A lawyer who successfully argued his client was owed damages after biting into a tooth-destroying bit of bone in a hamburger at a Medford Wendy's went too far in a closing argument that urged the jury to strike a blow against big corporations everywhere and protect the little people, the Massachusetts Appeals Court ruled today.
But even though the trial judge in the case came to a similar conclusion and dismissed the verdict and ordered a new trial, she did so for the wrong legal reasons, the court said, in a decision that could mean a third trial on the damage to Meaghan Fitzpatrick's molar.
Fitzpatrick had sued Wendy's and its meat purveyor after enduring two years of painful dental problems and work after a bit of bone in her burger split one of her molars in half in 2011. According to the court's summary of her case, she realized she had a problem not long after she sat down to eat her small plain hamburger with no toppings, and side of fries, for which she'd paid $5.64 at the Medford Wendy's.
On the third or fourth bite, she heard a loud crack and crunching, and felt a pain shoot up into her upper left gum. She spit out the half-eaten food and discovered that her mouth was bleeding and one of her upper left molars (tooth 14) was split in two.
At trial, the issue was whether the incident was a "breach of the implied warranty of merchantability," under state business and consumer-protection laws, specifically in this case, as her lawyer argued, that consumers do not expect to find bits of potentially tooth-destroying bone in fast-food hamburgers.
Wendy's and JBS Souderton did not dispute that a bit of bone might have somehow wound up in the burger, but tried to cast doubt on the theory that it caused her molar to split, because she had already had some problems with the tooth in question and that the issue might have been with a bad filling.
But the jury agreed with Fitzpatrick and awarded her $150,005.64 in damages.
In today's ruling, the appeals court concluded that her lawyer got carried away in trying to turn a question of an errant bit of bone into a sort of social-justice campaign in his closing statement:
The undisputed evidence was that both Wendy's and JBS were large multinational corporations, and plaintiff's counsel was entitled to characterize them as such in his closing. In addition, counsel was permitted a certain amount of latitude to counter the defendants' counsel's attempts to portray the defendants as "fine companies," doing the "right thing," doing the best they could in America. But that latitude did not extend to arguing that the defendants were part of a community of "big companies" who try to shirk responsibility, come up with "excuses," and "confuse things." Nor did it justify counsel's argument that "when Wendy's and JBS sells all those burgers, they are more than happy to take our money. We pay for the burger. It goes to them. But when a burger hurts somebody, no responsibility. No accountability. Shame on them, honestly - shame on them."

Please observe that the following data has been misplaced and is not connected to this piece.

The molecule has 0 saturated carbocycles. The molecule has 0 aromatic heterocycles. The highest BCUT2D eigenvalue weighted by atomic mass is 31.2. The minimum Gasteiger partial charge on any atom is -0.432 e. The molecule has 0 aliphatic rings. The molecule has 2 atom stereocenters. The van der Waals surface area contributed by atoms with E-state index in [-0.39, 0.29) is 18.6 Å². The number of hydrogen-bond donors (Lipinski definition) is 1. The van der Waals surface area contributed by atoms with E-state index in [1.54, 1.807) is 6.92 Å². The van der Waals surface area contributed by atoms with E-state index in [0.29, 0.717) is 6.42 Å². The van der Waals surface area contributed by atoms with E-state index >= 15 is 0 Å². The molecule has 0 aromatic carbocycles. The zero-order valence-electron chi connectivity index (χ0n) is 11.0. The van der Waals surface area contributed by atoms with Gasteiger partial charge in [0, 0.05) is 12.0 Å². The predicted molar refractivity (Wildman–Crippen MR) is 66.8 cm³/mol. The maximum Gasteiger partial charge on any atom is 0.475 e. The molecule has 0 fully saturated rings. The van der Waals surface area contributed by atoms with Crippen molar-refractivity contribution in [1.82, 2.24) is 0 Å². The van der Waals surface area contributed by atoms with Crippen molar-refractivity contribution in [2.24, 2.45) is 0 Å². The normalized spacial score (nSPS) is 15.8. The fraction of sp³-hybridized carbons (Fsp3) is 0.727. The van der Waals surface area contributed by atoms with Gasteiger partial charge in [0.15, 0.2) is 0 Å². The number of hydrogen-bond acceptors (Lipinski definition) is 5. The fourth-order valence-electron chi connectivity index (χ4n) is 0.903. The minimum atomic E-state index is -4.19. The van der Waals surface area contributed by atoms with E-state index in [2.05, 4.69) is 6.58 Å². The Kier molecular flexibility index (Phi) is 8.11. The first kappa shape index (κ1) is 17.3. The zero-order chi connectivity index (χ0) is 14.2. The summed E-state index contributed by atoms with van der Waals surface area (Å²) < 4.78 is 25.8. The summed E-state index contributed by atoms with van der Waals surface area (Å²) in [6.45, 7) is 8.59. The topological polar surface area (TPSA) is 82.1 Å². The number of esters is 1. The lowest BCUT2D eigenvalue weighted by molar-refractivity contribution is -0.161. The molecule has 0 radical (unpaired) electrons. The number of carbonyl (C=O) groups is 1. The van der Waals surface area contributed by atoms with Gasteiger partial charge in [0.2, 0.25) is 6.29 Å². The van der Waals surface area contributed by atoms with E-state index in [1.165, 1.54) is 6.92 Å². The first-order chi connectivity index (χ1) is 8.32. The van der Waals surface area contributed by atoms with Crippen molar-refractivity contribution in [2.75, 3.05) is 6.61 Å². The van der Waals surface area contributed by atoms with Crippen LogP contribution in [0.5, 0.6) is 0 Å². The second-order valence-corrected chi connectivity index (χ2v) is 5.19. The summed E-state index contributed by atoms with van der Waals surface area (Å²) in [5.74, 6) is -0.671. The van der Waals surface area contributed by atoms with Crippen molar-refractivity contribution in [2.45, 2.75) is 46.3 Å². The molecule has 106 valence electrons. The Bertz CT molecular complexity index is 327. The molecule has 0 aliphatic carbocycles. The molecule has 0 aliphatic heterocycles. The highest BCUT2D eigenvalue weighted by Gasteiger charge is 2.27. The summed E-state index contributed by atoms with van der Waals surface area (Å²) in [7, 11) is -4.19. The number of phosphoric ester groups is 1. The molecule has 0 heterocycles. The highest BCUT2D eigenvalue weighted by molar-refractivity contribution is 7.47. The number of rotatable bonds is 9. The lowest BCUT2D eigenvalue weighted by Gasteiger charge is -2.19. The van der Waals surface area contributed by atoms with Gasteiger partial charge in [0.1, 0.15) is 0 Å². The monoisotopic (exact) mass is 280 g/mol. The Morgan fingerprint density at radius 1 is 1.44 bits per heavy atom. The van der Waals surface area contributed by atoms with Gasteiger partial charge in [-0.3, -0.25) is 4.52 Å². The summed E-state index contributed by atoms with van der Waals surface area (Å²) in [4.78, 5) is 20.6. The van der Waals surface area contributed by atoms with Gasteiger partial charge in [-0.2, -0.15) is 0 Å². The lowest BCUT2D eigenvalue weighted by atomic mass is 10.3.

Nor was counsel permitted to invoke future possibilities of harm or that the jury through their verdict could protect the community from such dangers or that a defendants' verdict would give the defendants a "pass" or "reward" them. Finally, we see no justification for the final portion of the plaintiff's counsel's argument, which attempted to draw the jury into imagining a hypothetical future moment when they might think about their jury service and remember that "safety rules were violated and that you helped to make a wrong right. You made it right and you held them responsible and accountable."
Judge Heidi Brieger reached a similar conclusion after the verdict was read - she declared a mistrial. After a second jury trial, Fitzpatrick won just $10,000 in damages.
Even though it agreed with Brieger's basic premise, the appeals court dismissed the results of the second trial and ordered Brieger to use a different legal chain of thought to consider whether to toss the first jury's verdict: Rather than nullifying the first jury verdict as punishment for the lawyer going to far in his closing argument, she should have looked at "a survey of the whole case," to determine whether the lawyer's mistake in his closing statement was so serious that allowing it would represent "a miscarriage of justice."
The appeals court said that its view of the jury deliberations is that the jury was not wrongly swayed by the lawyer's comments, because jurors took their time - they spent almost as much time deliberating as the trial itself took - did not send the judge any unusual questions and settled on an award that did not seem designed to severely punish the companies, but to reimburse Fitzpatrick for her costs. Still, that's a matter for the trial judge to consider, the court said:
[T]he judge need not reconsider whether aspects of plaintiff's counsel's closing were impermissible; we agree that they were. Instead, the question for the judge will be whether the impermissible advocacy resulted in a miscarriage of justice such that a mistrial is required.